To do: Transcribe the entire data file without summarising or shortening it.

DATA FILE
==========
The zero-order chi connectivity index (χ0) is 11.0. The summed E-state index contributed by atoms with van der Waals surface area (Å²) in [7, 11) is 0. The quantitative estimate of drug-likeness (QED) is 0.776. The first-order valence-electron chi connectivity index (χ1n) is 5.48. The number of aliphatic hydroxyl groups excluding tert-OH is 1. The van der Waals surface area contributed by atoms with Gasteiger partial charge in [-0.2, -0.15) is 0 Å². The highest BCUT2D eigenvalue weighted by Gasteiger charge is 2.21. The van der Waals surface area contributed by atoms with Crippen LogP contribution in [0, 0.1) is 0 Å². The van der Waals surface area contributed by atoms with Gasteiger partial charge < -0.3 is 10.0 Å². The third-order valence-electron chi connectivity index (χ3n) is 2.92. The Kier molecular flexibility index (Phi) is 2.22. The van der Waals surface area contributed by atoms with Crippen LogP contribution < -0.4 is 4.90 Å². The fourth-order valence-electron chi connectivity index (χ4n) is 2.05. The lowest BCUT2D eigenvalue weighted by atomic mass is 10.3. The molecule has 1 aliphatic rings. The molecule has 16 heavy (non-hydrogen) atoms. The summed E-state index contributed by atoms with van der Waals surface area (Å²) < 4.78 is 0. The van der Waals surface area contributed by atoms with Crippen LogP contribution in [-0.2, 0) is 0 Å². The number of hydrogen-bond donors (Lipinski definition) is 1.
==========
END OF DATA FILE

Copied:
The zero-order chi connectivity index (χ0) is 11.0. The summed E-state index contributed by atoms with van der Waals surface area (Å²) in [7, 11) is 0. The quantitative estimate of drug-likeness (QED) is 0.776. The first-order valence-electron chi connectivity index (χ1n) is 5.48. The number of aliphatic hydroxyl groups excluding tert-OH is 1. The van der Waals surface area contributed by atoms with Gasteiger partial charge in [-0.2, -0.15) is 0 Å². The highest BCUT2D eigenvalue weighted by Gasteiger charge is 2.21. The van der Waals surface area contributed by atoms with Crippen LogP contribution in [0, 0.1) is 0 Å². The van der Waals surface area contributed by atoms with Gasteiger partial charge < -0.3 is 10.0 Å². The third-order valence-electron chi connectivity index (χ3n) is 2.92. The Kier molecular flexibility index (Phi) is 2.22. The van der Waals surface area contributed by atoms with Crippen LogP contribution < -0.4 is 4.90 Å². The fourth-order valence-electron chi connectivity index (χ4n) is 2.05. The lowest BCUT2D eigenvalue weighted by atomic mass is 10.3. The molecule has 1 aliphatic rings. The molecule has 16 heavy (non-hydrogen) atoms. The summed E-state index contributed by atoms with van der Waals surface area (Å²) < 4.78 is 0. The van der Waals surface area contributed by atoms with Crippen LogP contribution in [-0.2, 0) is 0 Å². The number of hydrogen-bond donors (Lipinski definition) is 1.